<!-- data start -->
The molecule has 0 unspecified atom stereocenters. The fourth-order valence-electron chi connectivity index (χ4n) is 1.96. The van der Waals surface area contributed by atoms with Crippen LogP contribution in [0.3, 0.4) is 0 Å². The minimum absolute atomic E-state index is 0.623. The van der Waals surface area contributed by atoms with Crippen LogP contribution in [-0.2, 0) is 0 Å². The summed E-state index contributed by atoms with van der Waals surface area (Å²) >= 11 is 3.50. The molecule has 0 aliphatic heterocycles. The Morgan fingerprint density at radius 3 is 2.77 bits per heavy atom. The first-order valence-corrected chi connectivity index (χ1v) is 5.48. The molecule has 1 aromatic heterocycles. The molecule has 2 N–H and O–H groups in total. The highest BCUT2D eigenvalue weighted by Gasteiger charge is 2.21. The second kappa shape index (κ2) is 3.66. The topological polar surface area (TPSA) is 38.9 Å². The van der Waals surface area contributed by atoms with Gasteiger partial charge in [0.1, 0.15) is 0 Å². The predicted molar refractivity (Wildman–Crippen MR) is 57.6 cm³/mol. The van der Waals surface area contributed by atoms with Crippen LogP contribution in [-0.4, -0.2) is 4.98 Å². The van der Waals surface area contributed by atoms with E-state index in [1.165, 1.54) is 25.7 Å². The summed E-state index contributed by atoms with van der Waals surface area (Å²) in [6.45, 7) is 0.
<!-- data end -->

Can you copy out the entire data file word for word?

The molecule has 0 unspecified atom stereocenters. The fourth-order valence-electron chi connectivity index (χ4n) is 1.96. The van der Waals surface area contributed by atoms with Crippen LogP contribution in [0.3, 0.4) is 0 Å². The minimum absolute atomic E-state index is 0.623. The van der Waals surface area contributed by atoms with Crippen LogP contribution in [-0.2, 0) is 0 Å². The summed E-state index contributed by atoms with van der Waals surface area (Å²) >= 11 is 3.50. The molecule has 0 aliphatic heterocycles. The Morgan fingerprint density at radius 3 is 2.77 bits per heavy atom. The first-order valence-corrected chi connectivity index (χ1v) is 5.48. The molecule has 1 aromatic heterocycles. The molecule has 2 N–H and O–H groups in total. The highest BCUT2D eigenvalue weighted by Gasteiger charge is 2.21. The second kappa shape index (κ2) is 3.66. The topological polar surface area (TPSA) is 38.9 Å². The van der Waals surface area contributed by atoms with Gasteiger partial charge in [0.1, 0.15) is 0 Å². The predicted molar refractivity (Wildman–Crippen MR) is 57.6 cm³/mol. The van der Waals surface area contributed by atoms with Crippen LogP contribution in [-0.4, -0.2) is 4.98 Å². The van der Waals surface area contributed by atoms with E-state index in [1.165, 1.54) is 25.7 Å². The summed E-state index contributed by atoms with van der Waals surface area (Å²) in [6.45, 7) is 0.